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latinas in the workplace

How business leaders can spur diversity in the workplace 

A study conducted by The UPS Store identifies key strategies business leaders can utilize to drive diversity in the workplace.

The spotlight on inequality is driving increased dialogue and inspiring change on social and cultural levels, and the same is true of the business community.

According to the U.S. Senate Committee on Small Business and Entrepreneurship, just 18% of businesses in the U.S. are minority-owned, even though minorities make up almost 40% of the population. However, a study conducted by The UPS Store, Inc. shows small businesses and their customers are also doing their part to promote inclusion and diversity.

Among small business owners with employees, 47% are actively trying to increase the diversity of their workforce, according to the survey. This momentum is particularly evident among younger small business owners, ages 18-45 (58%).

Strategies business leaders can use to continue promoting diversity in the workplace:

Communicating clearly about expectations

Set a policy of zero tolerance for discriminatory behavior and communicate it clearly throughout your business. Conduct a thorough audit of your typical communication channels to ensure your message is clear and consistent so there is no confusion about your expectations. This can include emails, signage and orientation materials. It’s important to recognize this won’t be a one-and-done exercise. Commit to issuing periodic reminders to reinforce your expectation for an inclusive culture.

Leading by example

Once your expectations have been defined, it’s up to you to demonstrate how they should be followed. This means taking stock of your business and any areas where you may not be upholding these standards. Ask for input from trusted advisors. You might even consider an audit by a third party to identify any discrepancies. Chances are, you’ll find at least one or two areas for improvement. Take swift and decisive action to make necessary changes, whether it means updating policies, modifying recruitment practices or other adjustments.

Creating programs that support minorities

One way businesses can turn intent into action is to create programs specifically designed to encourage minority participation. When it comes to inclusive ownership, franchising is leading compared to other industries, with nearly one-third (30.8%) of franchises being minority-owned compared to 18.8% of non-franchised businesses, according to an International Franchise Association study. One example is The UPS Store Minority Incentive Program, which provides eligible participants nearly $15,000 off the franchise fee for their first center.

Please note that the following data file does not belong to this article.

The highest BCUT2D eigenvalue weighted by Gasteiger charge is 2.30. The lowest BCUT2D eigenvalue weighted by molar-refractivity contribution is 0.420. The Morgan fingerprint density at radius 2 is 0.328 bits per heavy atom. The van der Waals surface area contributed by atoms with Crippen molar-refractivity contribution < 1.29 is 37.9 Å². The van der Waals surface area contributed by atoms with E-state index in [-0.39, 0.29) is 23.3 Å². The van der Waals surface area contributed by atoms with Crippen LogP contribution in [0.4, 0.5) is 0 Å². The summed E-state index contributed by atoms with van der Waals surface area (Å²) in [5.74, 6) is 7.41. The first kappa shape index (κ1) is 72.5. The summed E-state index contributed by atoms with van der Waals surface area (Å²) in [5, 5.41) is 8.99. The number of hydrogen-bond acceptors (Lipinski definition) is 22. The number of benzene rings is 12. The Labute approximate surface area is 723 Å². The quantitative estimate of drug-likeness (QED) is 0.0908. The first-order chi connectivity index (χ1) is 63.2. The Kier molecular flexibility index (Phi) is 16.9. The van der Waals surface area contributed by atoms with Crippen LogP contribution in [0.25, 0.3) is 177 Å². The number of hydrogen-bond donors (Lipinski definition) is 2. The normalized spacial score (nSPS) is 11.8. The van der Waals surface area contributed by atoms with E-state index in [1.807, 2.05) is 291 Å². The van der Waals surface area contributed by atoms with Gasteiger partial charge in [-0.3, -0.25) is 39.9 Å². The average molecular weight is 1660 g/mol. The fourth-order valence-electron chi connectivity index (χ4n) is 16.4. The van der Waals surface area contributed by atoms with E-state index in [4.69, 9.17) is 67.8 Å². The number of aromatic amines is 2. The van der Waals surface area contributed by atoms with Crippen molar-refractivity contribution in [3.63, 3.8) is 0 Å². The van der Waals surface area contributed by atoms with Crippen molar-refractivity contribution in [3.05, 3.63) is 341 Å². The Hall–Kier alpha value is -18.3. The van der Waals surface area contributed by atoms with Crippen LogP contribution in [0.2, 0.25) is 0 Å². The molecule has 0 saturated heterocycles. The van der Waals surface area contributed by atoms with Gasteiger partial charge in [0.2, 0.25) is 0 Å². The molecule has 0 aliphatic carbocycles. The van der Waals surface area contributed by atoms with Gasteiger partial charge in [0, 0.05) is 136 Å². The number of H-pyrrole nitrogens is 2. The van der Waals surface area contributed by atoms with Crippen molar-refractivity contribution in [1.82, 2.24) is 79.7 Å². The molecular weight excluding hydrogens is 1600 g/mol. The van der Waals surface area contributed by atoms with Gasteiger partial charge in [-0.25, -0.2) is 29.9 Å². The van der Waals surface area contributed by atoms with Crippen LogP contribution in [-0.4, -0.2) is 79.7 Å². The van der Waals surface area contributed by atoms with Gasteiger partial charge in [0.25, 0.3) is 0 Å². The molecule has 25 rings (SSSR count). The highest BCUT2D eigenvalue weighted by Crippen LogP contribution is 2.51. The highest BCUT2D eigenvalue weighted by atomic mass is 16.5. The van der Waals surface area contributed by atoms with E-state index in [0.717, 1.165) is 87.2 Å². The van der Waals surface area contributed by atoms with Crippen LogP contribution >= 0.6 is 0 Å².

This program, which applies to Asian, Black, Hispanic/Latino and Native American franchisee candidates, is both an opportunity for aspiring entrepreneurs and a solution meant to help consumers support minority-owned businesses. In addition, these new franchise owners will open a new store design with a focus on modern, tech-forward and open concept features. To learn more about the program and apply, visit theupsstorefranchise.com.*

Making training relevant for your business

The concept of diversity training isn’t new for many businesses, but it may be time to reassess your approach. Reciting a list of generic best practices to a senior leadership team does not constitute as training. Instead, consider creating a training session (or better yet, a series) that addresses the unique nuances of your business and culture. Work to incorporate principles of inclusion that relate to specific scenarios your staff may encounter and involve everyone at each level of the organization in the training.

Eliminating practices that exclude certain groups

Many traditional business practices completely overlook the good that can be gained from a more inclusive approach. In some cases, such as creating a time-off policy that accommodates holidays across different cultures, the benefits are in the form of employee morale. In other cases, such as flexible schedules for working parents, it may be the difference between successfully hiring the best candidate versus settling on someone who may not be the best fit for the position.

Implementing feedback systems

Learning better and doing better is an ongoing process, not a project to check off as completed. Part of refining your culture and creating a truly inclusive environment is enabling employees to report their concerns without fear of repercussions. Engaging your workforce, asking for input and genuinely listening may alert you to areas for improvement you never knew existed.